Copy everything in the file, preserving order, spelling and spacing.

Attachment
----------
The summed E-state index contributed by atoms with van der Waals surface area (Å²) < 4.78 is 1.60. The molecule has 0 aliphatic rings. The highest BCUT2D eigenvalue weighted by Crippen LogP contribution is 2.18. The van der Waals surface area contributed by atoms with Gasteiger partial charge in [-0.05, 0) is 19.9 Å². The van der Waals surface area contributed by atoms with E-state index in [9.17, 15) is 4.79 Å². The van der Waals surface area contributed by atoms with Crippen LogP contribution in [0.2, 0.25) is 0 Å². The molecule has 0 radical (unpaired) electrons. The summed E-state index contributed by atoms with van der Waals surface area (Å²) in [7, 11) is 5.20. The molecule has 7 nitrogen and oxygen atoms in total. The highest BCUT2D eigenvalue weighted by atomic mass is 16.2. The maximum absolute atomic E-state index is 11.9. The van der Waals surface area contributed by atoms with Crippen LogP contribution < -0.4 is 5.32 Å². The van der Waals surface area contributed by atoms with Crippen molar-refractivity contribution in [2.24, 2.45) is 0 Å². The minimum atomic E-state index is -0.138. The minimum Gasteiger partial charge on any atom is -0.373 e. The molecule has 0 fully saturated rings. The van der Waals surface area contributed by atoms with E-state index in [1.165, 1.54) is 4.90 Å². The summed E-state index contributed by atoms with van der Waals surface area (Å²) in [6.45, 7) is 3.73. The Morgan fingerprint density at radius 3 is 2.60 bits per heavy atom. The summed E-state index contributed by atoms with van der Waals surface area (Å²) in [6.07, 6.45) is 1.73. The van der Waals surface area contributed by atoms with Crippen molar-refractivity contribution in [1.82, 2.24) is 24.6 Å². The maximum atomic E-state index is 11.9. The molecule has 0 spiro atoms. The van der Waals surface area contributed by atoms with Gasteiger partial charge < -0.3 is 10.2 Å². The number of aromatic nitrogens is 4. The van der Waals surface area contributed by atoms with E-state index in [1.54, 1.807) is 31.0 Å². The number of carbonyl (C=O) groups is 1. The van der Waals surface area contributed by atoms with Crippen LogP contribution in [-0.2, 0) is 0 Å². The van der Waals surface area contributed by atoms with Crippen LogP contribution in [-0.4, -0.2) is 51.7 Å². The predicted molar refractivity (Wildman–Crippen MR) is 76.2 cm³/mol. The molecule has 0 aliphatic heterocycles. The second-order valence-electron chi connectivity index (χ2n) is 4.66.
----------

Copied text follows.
The summed E-state index contributed by atoms with van der Waals surface area (Å²) < 4.78 is 1.60. The molecule has 0 aliphatic rings. The highest BCUT2D eigenvalue weighted by Crippen LogP contribution is 2.18. The van der Waals surface area contributed by atoms with Gasteiger partial charge in [-0.05, 0) is 19.9 Å². The van der Waals surface area contributed by atoms with E-state index in [9.17, 15) is 4.79 Å². The van der Waals surface area contributed by atoms with Crippen LogP contribution in [0.2, 0.25) is 0 Å². The molecule has 0 radical (unpaired) electrons. The summed E-state index contributed by atoms with van der Waals surface area (Å²) in [7, 11) is 5.20. The molecule has 7 nitrogen and oxygen atoms in total. The highest BCUT2D eigenvalue weighted by atomic mass is 16.2. The maximum absolute atomic E-state index is 11.9. The van der Waals surface area contributed by atoms with Crippen LogP contribution < -0.4 is 5.32 Å². The van der Waals surface area contributed by atoms with Crippen molar-refractivity contribution in [2.24, 2.45) is 0 Å². The minimum atomic E-state index is -0.138. The minimum Gasteiger partial charge on any atom is -0.373 e. The molecule has 0 fully saturated rings. The van der Waals surface area contributed by atoms with E-state index in [1.165, 1.54) is 4.90 Å². The summed E-state index contributed by atoms with van der Waals surface area (Å²) in [6.45, 7) is 3.73. The Morgan fingerprint density at radius 3 is 2.60 bits per heavy atom. The summed E-state index contributed by atoms with van der Waals surface area (Å²) in [6.07, 6.45) is 1.73. The van der Waals surface area contributed by atoms with Crippen molar-refractivity contribution in [1.82, 2.24) is 24.6 Å². The maximum atomic E-state index is 11.9. The molecule has 0 spiro atoms. The van der Waals surface area contributed by atoms with Gasteiger partial charge < -0.3 is 10.2 Å². The number of aromatic nitrogens is 4. The van der Waals surface area contributed by atoms with E-state index in [1.54, 1.807) is 31.0 Å². The number of carbonyl (C=O) groups is 1. The van der Waals surface area contributed by atoms with Crippen LogP contribution in [-0.2, 0) is 0 Å². The van der Waals surface area contributed by atoms with Crippen LogP contribution in [-0.4, -0.2) is 51.7 Å². The predicted molar refractivity (Wildman–Crippen MR) is 76.2 cm³/mol. The molecule has 0 aliphatic heterocycles. The second-order valence-electron chi connectivity index (χ2n) is 4.66.